Tea experts have confirmed the exact measurement of a splash of milk

Researchers who polled 2,000 UK adults found a splash of milk is exactly five milllilitres– that’s precisely four fifths of a teaspoon.

However, a splash shouldn’t be confused with a dash, which is closer to six millilitres.

But although these particular terms aren’t interchangeable, a splash of milk is pretty much the same as a drop according to the study.

It also emerged almost half of us feel under pressure to make the perfect brew when making a tea round – because we’re afraid we'll make a disappointing cuppa.

In fact, almost four in 10 have even received complaints about the quality of their tea making.

The research was commissioned for of National Tea Day, which was on Saturday, by the Department of Dairy-Related Scrumptious Affairs (DDRSA), a joint venture between the Agriculture and Horticulture Development Board (AHDB) and Dairy UK.

A spokesperson for DDRSA said:  “Milk is often at the centre of the debate – how much is required to achieve that perfect caramel shade and how on earth do you distinguish between what a ‘splash’ and a ‘drop’ means.”

“When it comes to tea making for others, we often bottle it, and are divided by what the ‘perfect cuppa’ looks like.

“However the department is wholeheartedly committed to ensuring that everyone gets the most out of their udderly brilliant dairy products because we truly believe that we should be united through our love of dairy, not driven apart by it.”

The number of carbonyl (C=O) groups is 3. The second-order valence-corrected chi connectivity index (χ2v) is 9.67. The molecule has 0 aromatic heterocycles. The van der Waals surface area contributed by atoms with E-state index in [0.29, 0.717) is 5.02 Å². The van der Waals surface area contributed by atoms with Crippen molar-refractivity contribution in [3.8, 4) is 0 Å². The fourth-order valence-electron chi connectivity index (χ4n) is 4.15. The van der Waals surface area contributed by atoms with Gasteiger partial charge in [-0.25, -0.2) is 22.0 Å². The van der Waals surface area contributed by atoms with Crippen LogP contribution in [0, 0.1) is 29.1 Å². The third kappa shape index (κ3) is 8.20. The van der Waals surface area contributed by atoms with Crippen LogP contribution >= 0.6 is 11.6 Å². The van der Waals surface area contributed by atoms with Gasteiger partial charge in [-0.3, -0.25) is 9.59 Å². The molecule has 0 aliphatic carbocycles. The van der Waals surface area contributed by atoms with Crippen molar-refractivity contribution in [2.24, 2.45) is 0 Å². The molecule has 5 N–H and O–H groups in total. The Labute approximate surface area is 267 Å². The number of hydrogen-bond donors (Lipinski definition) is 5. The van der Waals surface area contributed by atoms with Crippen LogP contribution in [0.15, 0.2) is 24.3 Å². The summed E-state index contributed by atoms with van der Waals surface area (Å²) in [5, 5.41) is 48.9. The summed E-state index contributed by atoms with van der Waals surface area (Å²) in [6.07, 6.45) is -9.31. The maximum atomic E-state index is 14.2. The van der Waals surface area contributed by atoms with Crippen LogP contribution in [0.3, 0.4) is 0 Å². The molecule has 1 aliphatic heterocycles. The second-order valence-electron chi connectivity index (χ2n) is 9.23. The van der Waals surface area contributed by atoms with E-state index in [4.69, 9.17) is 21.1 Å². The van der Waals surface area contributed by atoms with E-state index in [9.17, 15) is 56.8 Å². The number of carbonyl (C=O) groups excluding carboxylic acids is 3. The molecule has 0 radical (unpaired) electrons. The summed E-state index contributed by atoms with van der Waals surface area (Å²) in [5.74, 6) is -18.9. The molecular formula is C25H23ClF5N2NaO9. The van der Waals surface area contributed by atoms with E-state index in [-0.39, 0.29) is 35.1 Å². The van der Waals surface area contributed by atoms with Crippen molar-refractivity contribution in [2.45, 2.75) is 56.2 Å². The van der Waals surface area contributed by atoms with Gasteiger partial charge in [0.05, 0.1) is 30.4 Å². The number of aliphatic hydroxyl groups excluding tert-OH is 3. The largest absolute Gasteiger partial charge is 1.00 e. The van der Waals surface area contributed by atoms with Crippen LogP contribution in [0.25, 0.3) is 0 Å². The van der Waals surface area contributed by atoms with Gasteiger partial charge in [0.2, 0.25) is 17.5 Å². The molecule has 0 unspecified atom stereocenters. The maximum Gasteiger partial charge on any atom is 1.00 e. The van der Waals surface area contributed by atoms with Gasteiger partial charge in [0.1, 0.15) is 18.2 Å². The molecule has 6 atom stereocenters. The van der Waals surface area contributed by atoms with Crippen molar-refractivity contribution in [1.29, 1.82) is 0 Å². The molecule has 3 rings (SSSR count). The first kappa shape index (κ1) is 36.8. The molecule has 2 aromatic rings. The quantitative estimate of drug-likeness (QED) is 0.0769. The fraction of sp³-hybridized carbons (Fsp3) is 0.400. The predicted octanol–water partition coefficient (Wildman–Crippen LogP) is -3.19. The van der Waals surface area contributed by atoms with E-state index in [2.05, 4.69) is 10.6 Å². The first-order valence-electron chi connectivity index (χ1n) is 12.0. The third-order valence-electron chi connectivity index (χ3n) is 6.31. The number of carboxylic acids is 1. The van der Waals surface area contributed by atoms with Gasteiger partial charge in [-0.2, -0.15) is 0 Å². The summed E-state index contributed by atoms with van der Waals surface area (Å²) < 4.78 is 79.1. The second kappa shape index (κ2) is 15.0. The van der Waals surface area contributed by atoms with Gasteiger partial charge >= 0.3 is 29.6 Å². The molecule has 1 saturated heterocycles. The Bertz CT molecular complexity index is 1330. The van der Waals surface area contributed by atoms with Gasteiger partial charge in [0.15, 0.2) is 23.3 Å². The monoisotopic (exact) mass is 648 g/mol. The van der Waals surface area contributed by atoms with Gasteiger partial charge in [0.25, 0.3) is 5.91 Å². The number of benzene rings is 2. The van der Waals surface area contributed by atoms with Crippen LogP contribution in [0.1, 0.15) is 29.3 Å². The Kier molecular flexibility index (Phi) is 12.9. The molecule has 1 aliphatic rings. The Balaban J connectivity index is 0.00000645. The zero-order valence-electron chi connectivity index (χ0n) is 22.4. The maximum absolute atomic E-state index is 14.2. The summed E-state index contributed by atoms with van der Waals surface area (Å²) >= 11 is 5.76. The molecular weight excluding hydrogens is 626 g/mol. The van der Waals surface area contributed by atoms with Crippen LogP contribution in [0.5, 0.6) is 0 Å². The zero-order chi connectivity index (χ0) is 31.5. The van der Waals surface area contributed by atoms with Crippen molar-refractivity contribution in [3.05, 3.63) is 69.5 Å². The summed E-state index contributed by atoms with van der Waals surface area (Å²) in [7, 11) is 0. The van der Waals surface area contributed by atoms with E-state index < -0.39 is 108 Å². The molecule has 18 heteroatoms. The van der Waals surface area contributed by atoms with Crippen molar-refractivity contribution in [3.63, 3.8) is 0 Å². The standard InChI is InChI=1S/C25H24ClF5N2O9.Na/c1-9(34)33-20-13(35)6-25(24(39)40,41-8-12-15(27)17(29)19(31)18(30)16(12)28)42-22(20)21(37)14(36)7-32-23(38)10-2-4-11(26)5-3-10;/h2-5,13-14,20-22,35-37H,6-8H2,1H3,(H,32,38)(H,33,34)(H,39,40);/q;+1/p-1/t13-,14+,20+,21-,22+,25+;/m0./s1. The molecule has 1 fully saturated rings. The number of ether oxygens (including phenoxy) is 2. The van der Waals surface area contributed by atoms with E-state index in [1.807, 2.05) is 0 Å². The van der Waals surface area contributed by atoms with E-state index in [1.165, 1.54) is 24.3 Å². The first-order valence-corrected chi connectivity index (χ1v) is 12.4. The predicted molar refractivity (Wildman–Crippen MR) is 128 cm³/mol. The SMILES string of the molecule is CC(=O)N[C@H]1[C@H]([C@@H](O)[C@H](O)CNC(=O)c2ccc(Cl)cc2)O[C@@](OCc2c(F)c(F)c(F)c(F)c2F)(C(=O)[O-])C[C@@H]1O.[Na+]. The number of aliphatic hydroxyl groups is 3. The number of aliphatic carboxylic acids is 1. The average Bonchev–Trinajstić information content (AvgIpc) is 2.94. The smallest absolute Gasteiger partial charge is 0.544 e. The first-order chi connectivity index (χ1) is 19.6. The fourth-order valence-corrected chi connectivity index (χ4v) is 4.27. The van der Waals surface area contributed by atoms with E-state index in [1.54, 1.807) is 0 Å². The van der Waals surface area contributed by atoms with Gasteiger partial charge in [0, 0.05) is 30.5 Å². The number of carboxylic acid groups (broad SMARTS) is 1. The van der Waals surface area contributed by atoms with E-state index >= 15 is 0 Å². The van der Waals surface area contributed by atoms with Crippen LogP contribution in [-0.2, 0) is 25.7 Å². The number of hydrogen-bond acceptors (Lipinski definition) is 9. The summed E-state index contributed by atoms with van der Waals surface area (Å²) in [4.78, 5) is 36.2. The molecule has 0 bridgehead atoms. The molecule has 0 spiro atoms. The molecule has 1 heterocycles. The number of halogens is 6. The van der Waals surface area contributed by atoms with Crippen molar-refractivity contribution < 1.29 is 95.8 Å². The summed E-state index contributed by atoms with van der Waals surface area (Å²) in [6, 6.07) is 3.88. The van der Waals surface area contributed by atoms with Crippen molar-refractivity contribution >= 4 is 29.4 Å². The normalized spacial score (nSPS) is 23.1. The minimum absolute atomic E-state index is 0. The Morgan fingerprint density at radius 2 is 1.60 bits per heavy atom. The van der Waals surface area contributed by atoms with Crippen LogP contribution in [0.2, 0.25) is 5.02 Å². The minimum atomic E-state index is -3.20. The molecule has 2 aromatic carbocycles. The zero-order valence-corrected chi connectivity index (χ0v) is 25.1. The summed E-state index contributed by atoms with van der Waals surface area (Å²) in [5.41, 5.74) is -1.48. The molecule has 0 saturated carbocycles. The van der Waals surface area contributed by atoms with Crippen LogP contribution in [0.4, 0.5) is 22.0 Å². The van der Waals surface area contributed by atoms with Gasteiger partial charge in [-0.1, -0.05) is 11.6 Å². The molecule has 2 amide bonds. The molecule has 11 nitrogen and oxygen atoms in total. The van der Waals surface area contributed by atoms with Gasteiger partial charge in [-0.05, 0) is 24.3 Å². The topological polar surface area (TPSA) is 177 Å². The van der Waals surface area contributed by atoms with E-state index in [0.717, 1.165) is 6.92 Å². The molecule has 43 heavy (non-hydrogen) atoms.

The research also found nearly half of the population believe Brits have become more particular about tea during the last decade.

Amid this, more than one third admitted they find it difficult to keep up with everyone’s particular tea preferences.

In fact, one in five said it takes longer to complete a tea round at work now than it did five years ago.

Many blame a lack of clarity over various tea-terminology for this – one fifth admitted they specifically dread being asked to make a ‘builder’s tea’ due to its ambiguous meaning.

Amazingly, 21  per cent of those polled have even taken the step of deliberately making bad tea for others so they wouldn’t be asked to do a round ever again.

And one in 10 revealed they simply don't drink tea or coffee at work just to avoid becoming part of a tea round.

Last week, we revealed exactly how you should make the perfect cup of tea.


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